While some writers outline a story in detail, I tend to do rough and tumble outlines, i.e. throwing ideas down on paper for the different sections of the story. Sketch out scenes to test their place — do they work in the context of this particular story? Ask myself a lot of questions about each of the primary characters — what do they want? What will they do to get it? What is their primary fear? What is their primary emotional vulnerability? Each character is a potential conflict or obstacle for the protagonist. Who is the villain? I couldn’t answer this question for a long time. I thought it was this one character who kept popping into my mind, but then I suddenly realized that character was not at all what he seemed. When I dug deeper, I discovered a layer of the story that gave me the path to the climax although I didn’t know it at the time.

I did a rough sketch of the climax and realized that I’d created an impossible situation for my characters. A no-win situation. What I didn’t realize, of course, was that the villain provided the way to resolve it. Instead, I decided to just write my way to the climax and hope that by the time I got there, I’d have the answer to how to resolve it. “Trust in the process” the note says over my desk, and I decided I’d do just that.

Credit: NASA/Ames/JPL-Caltech.

Last Saturday, as I was writing closer and closer to the climax, I realized, no, it wasn’t closer and closer — I was there. Indeed, there my characters were, facing down the villain, surrounded, alone, with apparently no way out. I wrote right up to the moment the villain demands their surrender and I stopped. I couldn’t write any farther because I really didn’t know what would happen next. What did my characters want? What were they thinking? Feeling? Did they have the intelligence and imagination to figure out how to get out of this alive?

The real questions were: What was I thinking? What did I want? Did I have the intelligence and imagination to figure out how to get them out of the situation alive?

When I put away my writing last Saturday, I was in despair. I knew I was close to finishing the story. I wanted to finish it. The doubts poured into my mind. I decided to focus on other things like chores, British mysteries on PBS, and getting a lot of sleep. The next morning, however, I still didn’t know what to do. I read the Sunday newspaper over breakfast, then got in the shower. What a magic place a shower can be! With the water beating down on my head, the sweet scents of the soap and shampoo, feeling clean and relaxed and warm, my mind swimming around with my imagination. In fact, I wasn’t even thinking about Aanora. The idea just emerged, like a diver rising up through the depths of a lake to break the water’s glittering surface in the sunshine. There it was. The answer.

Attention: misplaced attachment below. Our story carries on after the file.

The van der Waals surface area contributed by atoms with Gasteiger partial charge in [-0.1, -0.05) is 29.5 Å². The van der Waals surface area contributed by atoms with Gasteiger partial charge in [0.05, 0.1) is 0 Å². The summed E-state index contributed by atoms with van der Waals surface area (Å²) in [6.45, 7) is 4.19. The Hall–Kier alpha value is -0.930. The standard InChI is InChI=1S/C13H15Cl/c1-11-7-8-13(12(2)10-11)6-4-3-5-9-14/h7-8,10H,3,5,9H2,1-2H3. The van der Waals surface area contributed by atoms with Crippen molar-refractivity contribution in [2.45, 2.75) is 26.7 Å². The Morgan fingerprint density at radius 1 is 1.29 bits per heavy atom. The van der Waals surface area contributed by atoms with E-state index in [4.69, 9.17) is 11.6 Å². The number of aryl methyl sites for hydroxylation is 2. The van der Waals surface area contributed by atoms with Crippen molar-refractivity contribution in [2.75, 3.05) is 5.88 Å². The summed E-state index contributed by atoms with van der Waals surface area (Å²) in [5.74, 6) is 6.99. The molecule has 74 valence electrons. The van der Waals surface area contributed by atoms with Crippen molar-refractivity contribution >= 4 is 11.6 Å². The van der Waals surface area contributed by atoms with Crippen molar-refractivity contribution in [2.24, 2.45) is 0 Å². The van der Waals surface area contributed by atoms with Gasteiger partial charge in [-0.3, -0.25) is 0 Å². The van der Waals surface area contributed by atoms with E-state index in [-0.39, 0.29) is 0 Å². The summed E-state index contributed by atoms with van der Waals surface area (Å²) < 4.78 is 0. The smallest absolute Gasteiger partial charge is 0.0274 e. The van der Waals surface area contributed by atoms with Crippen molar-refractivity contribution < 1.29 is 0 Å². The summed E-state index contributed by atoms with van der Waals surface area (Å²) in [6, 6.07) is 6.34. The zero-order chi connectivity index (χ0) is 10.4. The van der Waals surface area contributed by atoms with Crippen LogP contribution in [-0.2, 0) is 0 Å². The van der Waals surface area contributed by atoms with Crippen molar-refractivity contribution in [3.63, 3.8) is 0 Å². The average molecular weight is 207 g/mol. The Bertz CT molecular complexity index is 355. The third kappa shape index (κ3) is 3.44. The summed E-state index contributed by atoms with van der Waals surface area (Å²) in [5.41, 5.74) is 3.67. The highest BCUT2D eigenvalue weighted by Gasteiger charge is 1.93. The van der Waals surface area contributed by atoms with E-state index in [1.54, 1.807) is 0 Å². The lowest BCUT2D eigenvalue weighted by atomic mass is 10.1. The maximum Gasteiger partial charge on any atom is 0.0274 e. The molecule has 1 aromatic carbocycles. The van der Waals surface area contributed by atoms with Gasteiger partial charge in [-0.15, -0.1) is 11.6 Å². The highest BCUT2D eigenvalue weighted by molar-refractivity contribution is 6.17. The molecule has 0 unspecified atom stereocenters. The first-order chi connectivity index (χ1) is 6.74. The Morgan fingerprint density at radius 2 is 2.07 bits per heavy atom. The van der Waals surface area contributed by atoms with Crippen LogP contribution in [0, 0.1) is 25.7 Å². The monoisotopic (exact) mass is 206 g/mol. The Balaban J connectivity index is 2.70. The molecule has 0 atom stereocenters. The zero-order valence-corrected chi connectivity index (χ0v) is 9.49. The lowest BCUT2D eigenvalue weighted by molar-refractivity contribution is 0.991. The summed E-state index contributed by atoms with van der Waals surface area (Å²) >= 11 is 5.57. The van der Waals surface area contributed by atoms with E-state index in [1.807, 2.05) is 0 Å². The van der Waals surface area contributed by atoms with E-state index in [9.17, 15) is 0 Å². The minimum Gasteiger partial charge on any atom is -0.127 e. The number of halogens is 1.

The right answer. How did I know? I felt it in my bones, a tingling through my muscles and skin, a mental settling down into the deep, comfortable chair of that ending. The action could not be any other way for this story and its characters. They need to work together, but at the same time, Aanora needs to step up and do her part. She was, after all, the reason they were in this pickle. Total excitement! The ideas started to flow fast and furious — ideas for other parts of the story in order to set the stage properly for the climax’s resolution.  But last Sunday, I had the time only to write notes so I wouldn’t forget. Today, after living with the ideas for five days, I get to finally step inside the story again and write the climax and resolution. I’m so excited.

Trust in the process.

 

Update: Aanora Story

On July 23, 2017, I first wrote about the new character in my writing life, Aanora, and how she appeared. It’s now been eight months and what I thought was going to be a short story has turned into a novella of almost 13,000 words so far, and I’m still writing the first draft. Aanora herself has evolved and grown, and her magic has given me the opportunity to play around with narrative and action in ways I’ve not had before. I definitely see the appeal of Fantasy stories, but Aanora’s story is most definitely in the realm of Science Fiction.

The fourth planet in the Reederian 7 system loomed large on the view screen. The green and brown land masses competed with cobalt blue water that covered about half of the planet. Wisps of white cloud floated here and there. No volcanic or seismic activity registered on the starship’s instruments.

A brief description of Aanora’s planet. It is M class, teeming with life, but Aanora is the only sentient on the planet.  She describes the other life forms as being on the cusp of sentience. That idea really intrigued me. What does it mean to be on the cusp of sentience? The Planet of the Apes series of movies explores this notion, from what I understand, but I haven’t seen the most recent movies. The wildlife on Aanora’s planet is not friendly toward humans, however, but predators of them.